Your connection to industry & member news
Your connection to industry & member news
Your connection to industry & member news  |  Nov. 11, 2021
In this Oct. 26, 2012 file photo, AP reporter Jim Davenport receives The Order of the Palmetto from S.C. Gov. Nikki Haley. Davenport died at 54 in Dec. 2012. (AP Photo/ Mary Ann Chastain)

SCPA announces award for government reporting to honor the late Jim Davenport

First place winner will receive $1,000 cash prize

SCPA is excited to announce a new Open Division News Contest award that honors the late Jim Davenport, a tenacious reporter, who was known for his fair and aggressive coverage of state government and political matters.
The Davenport Award for Excellence in Government Reporting is named in memory of Davenport, who during his 13 years with The Associated Press cultivated sources because those he covered respected his ethics, his compassion, his tireless work ethic and his desire to hold those in power accountable for their actions.
Endowed by the AP's Meg Kinnard because of Davenport’s profound influence on her career, the first place winner in this contest will be awarded a $1,000 cash prize.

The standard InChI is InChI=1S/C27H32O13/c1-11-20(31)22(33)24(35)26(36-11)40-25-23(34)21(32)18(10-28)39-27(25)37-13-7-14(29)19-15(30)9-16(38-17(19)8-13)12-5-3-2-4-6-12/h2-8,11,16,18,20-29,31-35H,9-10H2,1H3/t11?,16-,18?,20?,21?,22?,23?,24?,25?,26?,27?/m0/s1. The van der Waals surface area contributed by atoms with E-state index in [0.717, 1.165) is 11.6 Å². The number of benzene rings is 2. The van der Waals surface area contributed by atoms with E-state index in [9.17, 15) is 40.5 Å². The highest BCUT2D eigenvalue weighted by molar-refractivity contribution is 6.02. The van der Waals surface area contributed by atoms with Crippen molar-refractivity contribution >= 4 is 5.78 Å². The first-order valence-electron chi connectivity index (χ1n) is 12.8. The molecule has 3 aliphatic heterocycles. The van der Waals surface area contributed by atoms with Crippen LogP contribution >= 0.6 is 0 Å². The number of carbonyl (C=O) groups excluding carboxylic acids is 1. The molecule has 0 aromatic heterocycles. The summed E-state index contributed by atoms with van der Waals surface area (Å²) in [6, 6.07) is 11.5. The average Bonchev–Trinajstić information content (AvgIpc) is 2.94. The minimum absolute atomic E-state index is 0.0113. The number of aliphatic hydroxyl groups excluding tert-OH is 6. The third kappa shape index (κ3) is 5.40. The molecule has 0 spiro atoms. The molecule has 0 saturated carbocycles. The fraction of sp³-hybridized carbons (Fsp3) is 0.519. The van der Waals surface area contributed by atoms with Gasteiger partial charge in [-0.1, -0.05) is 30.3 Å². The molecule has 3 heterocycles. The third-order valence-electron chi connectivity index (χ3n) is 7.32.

The gift, given as an endowment to the S.C. Press Association Foundation, will enable the award to be presented for years to come.
Kinnard said this was necessary to ensure that Davenport's legacy lives on, even when those who personally knew him are no longer around.
This award will be presented to an individual journalist who regularly covers state, federal and/or local government topics in South Carolina.
Criteria include enterprise, writing quality and effectiveness in explaining state, local and/or federal government matters, as well as holding public officials and elected leaders accountable. In addition to reviewing samples of work, judges will evaluate how each nominee demonstrates fair, ethical and aggressive reporting. 
Nominations may be made by the editor of the nominee’s newspaper or by an editor or reporter from another SCPA member newspaper if they deem a colleague worthy of this honor. A nomination letter must be submitted outlining how the nominee embodies Davenport’s style of nonpartisan, unbiased and ethical journalism.
The contest shall be judged by a committee of former S.C. journalists and a representative of The Associated Press.
If possible, the award will be presented at the Annual Meeting by a member of Davenport’s family.